Why would Vladimir Putin want Crimea?
Crimea would be a dazzling acquisition for Putin and help cement his authority with a Russian citizenry that has in recent years shown signs of restiveness and still resents the loss of the sprawling empire Moscow ruled in Soviet times. The peninsula was once Russia's imperial crown jewel, a lush land seized by Catherine the Great in the 18th century that evokes Russia's claim to greatness as a world power. In 1954, Soviet leader Nikita Khrushchev ordered Sevastopol, home to Russia's Black Sea Fleet, and the rest of Crimea detached from the Russian Federation and transferred to the Ukrainian Soviet Socialist Republic. At the time, both Russia and Ukraine belonged to the Soviet Union.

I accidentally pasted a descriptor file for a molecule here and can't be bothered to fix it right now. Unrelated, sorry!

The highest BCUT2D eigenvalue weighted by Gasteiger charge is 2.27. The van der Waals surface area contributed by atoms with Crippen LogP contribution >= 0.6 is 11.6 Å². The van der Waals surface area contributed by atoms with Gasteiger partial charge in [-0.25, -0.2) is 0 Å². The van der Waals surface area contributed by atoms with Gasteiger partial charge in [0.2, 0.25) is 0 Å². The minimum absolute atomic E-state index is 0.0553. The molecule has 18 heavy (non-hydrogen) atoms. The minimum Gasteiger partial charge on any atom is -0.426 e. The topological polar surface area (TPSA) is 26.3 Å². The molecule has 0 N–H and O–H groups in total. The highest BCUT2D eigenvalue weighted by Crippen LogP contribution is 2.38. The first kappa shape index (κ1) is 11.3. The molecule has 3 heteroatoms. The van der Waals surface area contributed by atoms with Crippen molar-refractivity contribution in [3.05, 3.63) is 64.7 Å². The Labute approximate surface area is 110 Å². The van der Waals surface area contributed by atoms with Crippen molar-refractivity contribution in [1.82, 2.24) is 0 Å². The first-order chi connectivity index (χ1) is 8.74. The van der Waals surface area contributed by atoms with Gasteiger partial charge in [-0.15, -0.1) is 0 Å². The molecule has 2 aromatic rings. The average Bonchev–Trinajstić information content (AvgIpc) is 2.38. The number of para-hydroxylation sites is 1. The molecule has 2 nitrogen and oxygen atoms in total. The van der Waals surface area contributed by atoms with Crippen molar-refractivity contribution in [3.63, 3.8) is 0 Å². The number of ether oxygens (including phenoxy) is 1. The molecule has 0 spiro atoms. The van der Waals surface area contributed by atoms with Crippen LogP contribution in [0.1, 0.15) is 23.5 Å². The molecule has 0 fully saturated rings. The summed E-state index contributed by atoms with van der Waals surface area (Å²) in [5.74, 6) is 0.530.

Are there risks from harsher sanctions against Russia?
EU economic sanctions against Russia could prove painful for Europe since Russia could hit back by turning off the taps to natural gas that is an urgent need for many European countries, including regional giant Germany. The fallout for Europe from any action targeting influential Russian oligarchs or corporations would also be great. Russian investors hold assets worth billions in European banks, particularly in Britain. Russia, the EU's third biggest trading partner, bought $170 billion in European machinery, cars and other exports in 2012.
What's the situation in Crimea?
Crimea's new leader has said pro-Russian forces numbering more than 11,000 now control all access to the peninsula in the Black Sea and have blockaded all military bases that have not yet surrendered. At the Ukrainian naval base in Novo-Ozerne, the inlet leading to the Black Sea was blocked Thursday by a partially submerged Russian naval vessel, preventing two Ukrainian ships from leaving port. Ukrainian sailors said the Russians had blown up the decommissioned vessel overnight.
Associated Press, New York Times